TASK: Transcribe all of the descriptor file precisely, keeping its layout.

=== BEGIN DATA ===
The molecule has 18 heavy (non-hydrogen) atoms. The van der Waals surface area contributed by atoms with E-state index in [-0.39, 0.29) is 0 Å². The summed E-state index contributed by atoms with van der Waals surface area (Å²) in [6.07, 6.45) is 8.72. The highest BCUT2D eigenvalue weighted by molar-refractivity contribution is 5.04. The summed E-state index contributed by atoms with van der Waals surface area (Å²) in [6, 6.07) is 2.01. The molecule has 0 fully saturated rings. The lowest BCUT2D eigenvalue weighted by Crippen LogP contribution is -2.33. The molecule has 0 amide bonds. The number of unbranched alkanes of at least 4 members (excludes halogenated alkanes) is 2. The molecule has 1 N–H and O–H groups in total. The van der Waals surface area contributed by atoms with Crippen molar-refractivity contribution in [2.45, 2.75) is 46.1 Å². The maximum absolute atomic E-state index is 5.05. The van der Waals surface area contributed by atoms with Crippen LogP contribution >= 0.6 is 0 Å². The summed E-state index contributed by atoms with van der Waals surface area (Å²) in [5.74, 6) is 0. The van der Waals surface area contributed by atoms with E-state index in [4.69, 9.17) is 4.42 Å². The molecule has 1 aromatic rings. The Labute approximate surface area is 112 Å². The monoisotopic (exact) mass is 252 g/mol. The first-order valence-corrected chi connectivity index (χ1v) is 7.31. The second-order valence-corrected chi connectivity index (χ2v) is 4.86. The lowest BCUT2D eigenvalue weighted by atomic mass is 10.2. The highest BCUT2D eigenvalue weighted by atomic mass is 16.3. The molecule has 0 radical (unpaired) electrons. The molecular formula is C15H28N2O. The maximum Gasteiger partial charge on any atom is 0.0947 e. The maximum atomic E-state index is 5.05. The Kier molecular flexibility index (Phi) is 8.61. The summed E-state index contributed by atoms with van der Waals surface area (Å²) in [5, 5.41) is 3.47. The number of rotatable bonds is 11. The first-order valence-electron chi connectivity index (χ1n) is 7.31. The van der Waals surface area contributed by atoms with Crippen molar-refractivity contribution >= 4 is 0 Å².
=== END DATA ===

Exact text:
The molecule has 18 heavy (non-hydrogen) atoms. The van der Waals surface area contributed by atoms with E-state index in [-0.39, 0.29) is 0 Å². The summed E-state index contributed by atoms with van der Waals surface area (Å²) in [6.07, 6.45) is 8.72. The highest BCUT2D eigenvalue weighted by molar-refractivity contribution is 5.04. The summed E-state index contributed by atoms with van der Waals surface area (Å²) in [6, 6.07) is 2.01. The molecule has 0 fully saturated rings. The lowest BCUT2D eigenvalue weighted by Crippen LogP contribution is -2.33. The molecule has 0 amide bonds. The number of unbranched alkanes of at least 4 members (excludes halogenated alkanes) is 2. The molecule has 1 N–H and O–H groups in total. The van der Waals surface area contributed by atoms with Crippen molar-refractivity contribution in [2.45, 2.75) is 46.1 Å². The maximum absolute atomic E-state index is 5.05. The van der Waals surface area contributed by atoms with Crippen LogP contribution >= 0.6 is 0 Å². The summed E-state index contributed by atoms with van der Waals surface area (Å²) in [5.74, 6) is 0. The van der Waals surface area contributed by atoms with E-state index in [4.69, 9.17) is 4.42 Å². The molecule has 1 aromatic rings. The Labute approximate surface area is 112 Å². The monoisotopic (exact) mass is 252 g/mol. The first-order valence-corrected chi connectivity index (χ1v) is 7.31. The second-order valence-corrected chi connectivity index (χ2v) is 4.86. The lowest BCUT2D eigenvalue weighted by atomic mass is 10.2. The highest BCUT2D eigenvalue weighted by atomic mass is 16.3. The molecule has 0 radical (unpaired) electrons. The molecular formula is C15H28N2O. The maximum Gasteiger partial charge on any atom is 0.0947 e. The maximum atomic E-state index is 5.05. The Kier molecular flexibility index (Phi) is 8.61. The summed E-state index contributed by atoms with van der Waals surface area (Å²) in [5, 5.41) is 3.47. The number of rotatable bonds is 11. The first-order valence-electron chi connectivity index (χ1n) is 7.31. The van der Waals surface area contributed by atoms with Crippen molar-refractivity contribution >= 4 is 0 Å².